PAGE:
About Kamesh Rao

Kamesh is a Software Development Engineer at Amazon.com working in Advertising and Payments domain. He has extensive experience in web and mobile platform and applications development with hands on experience in Java, C++, Ruby, Scala, Objective-C among others.

Java Annotations: Explored & Explained

One of the many wonderful features of Java 5 SE is the introduction of the Annotations construct.
Annotations are tags that we can insert into our program source code for some tool to process it and make sense out of it. Annotations processing tools generally use Reflection API (of Java 5 SE) to process the code at source level on Java code or bytecode level to process the class files into which the compiler has placed the annotations. Java Annotations are wonderfully explained in many places around the web, but the only place where I could find a sensible and complete example was a hard bound book by Prentice Hall Publications named Core Java : Volume II – Advanced Features, authored by Cay S. Horstmann and Gary Cornell.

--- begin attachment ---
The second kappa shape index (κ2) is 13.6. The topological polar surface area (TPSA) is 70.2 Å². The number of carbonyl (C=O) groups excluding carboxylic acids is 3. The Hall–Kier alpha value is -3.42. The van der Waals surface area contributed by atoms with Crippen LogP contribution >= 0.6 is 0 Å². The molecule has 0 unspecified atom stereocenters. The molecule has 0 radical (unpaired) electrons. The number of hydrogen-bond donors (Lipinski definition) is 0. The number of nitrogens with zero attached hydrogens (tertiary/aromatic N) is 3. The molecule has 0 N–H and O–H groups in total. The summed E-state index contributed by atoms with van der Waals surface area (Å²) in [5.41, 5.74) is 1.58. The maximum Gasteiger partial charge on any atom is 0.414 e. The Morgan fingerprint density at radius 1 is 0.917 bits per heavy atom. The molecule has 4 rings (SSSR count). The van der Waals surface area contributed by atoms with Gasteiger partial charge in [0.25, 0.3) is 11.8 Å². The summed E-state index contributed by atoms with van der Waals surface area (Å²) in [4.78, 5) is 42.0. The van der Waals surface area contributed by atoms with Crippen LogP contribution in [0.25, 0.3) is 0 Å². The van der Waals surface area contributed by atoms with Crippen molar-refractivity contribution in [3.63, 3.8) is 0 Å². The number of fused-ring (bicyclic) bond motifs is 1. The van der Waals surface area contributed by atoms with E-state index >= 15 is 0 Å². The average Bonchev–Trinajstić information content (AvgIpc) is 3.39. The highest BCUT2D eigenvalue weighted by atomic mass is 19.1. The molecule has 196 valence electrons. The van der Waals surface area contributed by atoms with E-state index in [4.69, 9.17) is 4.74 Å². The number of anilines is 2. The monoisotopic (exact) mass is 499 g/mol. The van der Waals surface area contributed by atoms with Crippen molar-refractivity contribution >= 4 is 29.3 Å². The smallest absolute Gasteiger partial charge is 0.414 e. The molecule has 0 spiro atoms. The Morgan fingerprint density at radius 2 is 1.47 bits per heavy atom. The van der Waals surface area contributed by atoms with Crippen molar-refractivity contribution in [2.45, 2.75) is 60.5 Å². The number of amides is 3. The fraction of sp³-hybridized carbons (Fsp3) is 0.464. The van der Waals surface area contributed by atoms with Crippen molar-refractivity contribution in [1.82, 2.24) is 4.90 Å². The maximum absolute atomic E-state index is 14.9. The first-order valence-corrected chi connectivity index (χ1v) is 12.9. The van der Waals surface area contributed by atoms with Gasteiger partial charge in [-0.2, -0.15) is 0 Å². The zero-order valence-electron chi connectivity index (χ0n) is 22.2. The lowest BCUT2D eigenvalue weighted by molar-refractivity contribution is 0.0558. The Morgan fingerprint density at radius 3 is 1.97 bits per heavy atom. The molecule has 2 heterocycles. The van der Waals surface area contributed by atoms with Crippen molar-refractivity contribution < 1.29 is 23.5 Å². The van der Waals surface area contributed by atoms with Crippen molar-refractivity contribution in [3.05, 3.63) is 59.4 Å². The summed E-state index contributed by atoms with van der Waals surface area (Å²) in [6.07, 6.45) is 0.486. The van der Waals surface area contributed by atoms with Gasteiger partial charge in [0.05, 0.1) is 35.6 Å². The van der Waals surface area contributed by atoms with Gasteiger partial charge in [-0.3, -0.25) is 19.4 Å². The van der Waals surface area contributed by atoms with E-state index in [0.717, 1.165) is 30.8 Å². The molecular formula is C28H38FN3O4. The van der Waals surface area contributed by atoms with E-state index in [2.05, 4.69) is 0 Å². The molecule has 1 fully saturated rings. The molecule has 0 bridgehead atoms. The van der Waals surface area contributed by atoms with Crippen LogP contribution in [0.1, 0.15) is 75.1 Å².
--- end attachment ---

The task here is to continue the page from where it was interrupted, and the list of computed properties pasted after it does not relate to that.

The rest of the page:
Almost all the places on web that try to explain Annotations miss the most crucial part of showing us an Annotation Processing Tool (APT) for our custom written annotations and the way to use it from our code. I have used the information from the book to build some Annotations for validating variables and initializing values in them from property files for my project. My observation of the lack of examples over the www for writing custom Java Annotations has motivated me to write this article. So, presenting to you a sample custom Java Annotation to help you write your own Annotations for whatever it is you may be doing.